(iv) to the extent and in a manner which the Secretary establishes, the alien registers for the temporary protected status under this section during a registration period of not less than 180 days.
There are, however, exceptions to the continuous presence and continuous residence requirements for "brief, casual and innocent departures from the United States".
Have been convicted of any felony or two or more misdemeanors committed in the United States;
Are found inadmissible as an immigrant under applicable grounds in INA section 212(a), including non-waivable criminal and security-related grounds;
Are subject to any of the mandatory bars to asylum ... [including for] participating in the persecution of another individual or engaging in or inciting terrorist activity;
Fail to meet the continuous physical presence and continuous residence in the United States requirements;
Fail to meet initial or late initial TPS registration requirements; or
If granted TPS ... fail to re-register for TPS, as required, without good cause.
Under section 244(b)(3)(A) of the INA, the secretary must review the conditions in a country that has been designated for TPS no later than 60 days before the initial period of designation for TPS ends, "and ... determine whether the conditions for such designation ... continue to be met." By statute, if the secretary finds that a designated country "no longer continues to meet the conditions for designation", she must "terminate the designation by publishing notice in the Federal Register;" that termination is effective no earlier than 60 days after the date of such publication, or the expiration of the most recent extension, if later.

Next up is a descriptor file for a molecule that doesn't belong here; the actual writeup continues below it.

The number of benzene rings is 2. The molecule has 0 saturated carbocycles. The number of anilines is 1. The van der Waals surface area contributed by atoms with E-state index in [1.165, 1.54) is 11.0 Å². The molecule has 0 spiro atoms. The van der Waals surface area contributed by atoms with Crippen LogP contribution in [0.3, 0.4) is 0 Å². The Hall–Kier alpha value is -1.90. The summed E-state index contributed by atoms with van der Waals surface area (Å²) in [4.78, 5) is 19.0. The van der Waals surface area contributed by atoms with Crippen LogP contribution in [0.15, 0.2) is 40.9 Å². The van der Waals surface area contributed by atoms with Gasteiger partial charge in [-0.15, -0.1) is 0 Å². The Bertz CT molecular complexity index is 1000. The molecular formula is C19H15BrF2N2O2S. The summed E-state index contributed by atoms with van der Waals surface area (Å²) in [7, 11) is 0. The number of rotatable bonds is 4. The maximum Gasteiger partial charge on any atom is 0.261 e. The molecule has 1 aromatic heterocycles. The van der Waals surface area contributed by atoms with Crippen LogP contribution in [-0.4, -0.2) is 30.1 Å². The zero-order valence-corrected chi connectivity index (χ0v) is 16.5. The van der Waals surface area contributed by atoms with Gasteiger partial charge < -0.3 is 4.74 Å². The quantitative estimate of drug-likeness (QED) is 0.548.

Interestingly, the statutory provision governing the extension of TPS designation is written in the negative:
If the [Secretary] does not determine ... that a foreign state (or part of such foreign state) no longer meets the conditions for designation ... the period of designation of the foreign state is extended for an additional period of 6 months (or, in the discretion of the [Secretary], a period of 12 or 18 months). (Emphasis added.)
Although it was likely not Congress's intent to make the extension of TPS designation the rule and the termination of that designation the exception, the foregoing provision makes it seem that way. This may be one of the reasons why certain TPS designations have been in effect for so many years.